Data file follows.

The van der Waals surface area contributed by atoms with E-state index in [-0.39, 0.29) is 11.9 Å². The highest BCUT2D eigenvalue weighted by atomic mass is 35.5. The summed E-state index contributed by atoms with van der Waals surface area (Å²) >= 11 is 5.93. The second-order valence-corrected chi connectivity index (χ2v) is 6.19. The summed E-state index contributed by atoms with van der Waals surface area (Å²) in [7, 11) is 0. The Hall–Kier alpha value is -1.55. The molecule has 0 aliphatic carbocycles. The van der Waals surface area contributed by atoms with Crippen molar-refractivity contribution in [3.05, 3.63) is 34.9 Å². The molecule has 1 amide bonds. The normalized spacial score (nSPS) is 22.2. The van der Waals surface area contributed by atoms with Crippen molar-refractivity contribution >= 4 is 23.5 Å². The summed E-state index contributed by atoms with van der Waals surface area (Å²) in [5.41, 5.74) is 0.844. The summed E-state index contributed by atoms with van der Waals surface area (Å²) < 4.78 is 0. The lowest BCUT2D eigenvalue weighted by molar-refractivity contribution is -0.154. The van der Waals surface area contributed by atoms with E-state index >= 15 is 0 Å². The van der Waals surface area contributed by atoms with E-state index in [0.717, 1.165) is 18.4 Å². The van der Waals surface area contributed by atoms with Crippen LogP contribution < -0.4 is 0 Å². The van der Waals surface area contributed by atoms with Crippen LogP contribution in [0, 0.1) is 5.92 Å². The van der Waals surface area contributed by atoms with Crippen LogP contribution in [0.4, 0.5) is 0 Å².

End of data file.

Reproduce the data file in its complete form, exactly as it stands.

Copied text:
The van der Waals surface area contributed by atoms with E-state index in [-0.39, 0.29) is 11.9 Å². The highest BCUT2D eigenvalue weighted by atomic mass is 35.5. The summed E-state index contributed by atoms with van der Waals surface area (Å²) >= 11 is 5.93. The second-order valence-corrected chi connectivity index (χ2v) is 6.19. The summed E-state index contributed by atoms with van der Waals surface area (Å²) in [7, 11) is 0. The Hall–Kier alpha value is -1.55. The molecule has 0 aliphatic carbocycles. The van der Waals surface area contributed by atoms with Crippen molar-refractivity contribution in [3.05, 3.63) is 34.9 Å². The molecule has 1 amide bonds. The normalized spacial score (nSPS) is 22.2. The van der Waals surface area contributed by atoms with Crippen molar-refractivity contribution >= 4 is 23.5 Å². The summed E-state index contributed by atoms with van der Waals surface area (Å²) in [5.41, 5.74) is 0.844. The summed E-state index contributed by atoms with van der Waals surface area (Å²) < 4.78 is 0. The lowest BCUT2D eigenvalue weighted by molar-refractivity contribution is -0.154. The van der Waals surface area contributed by atoms with E-state index >= 15 is 0 Å². The van der Waals surface area contributed by atoms with E-state index in [0.717, 1.165) is 18.4 Å². The van der Waals surface area contributed by atoms with Crippen LogP contribution < -0.4 is 0 Å². The van der Waals surface area contributed by atoms with Crippen LogP contribution in [0, 0.1) is 5.92 Å². The van der Waals surface area contributed by atoms with Crippen LogP contribution in [0.4, 0.5) is 0 Å².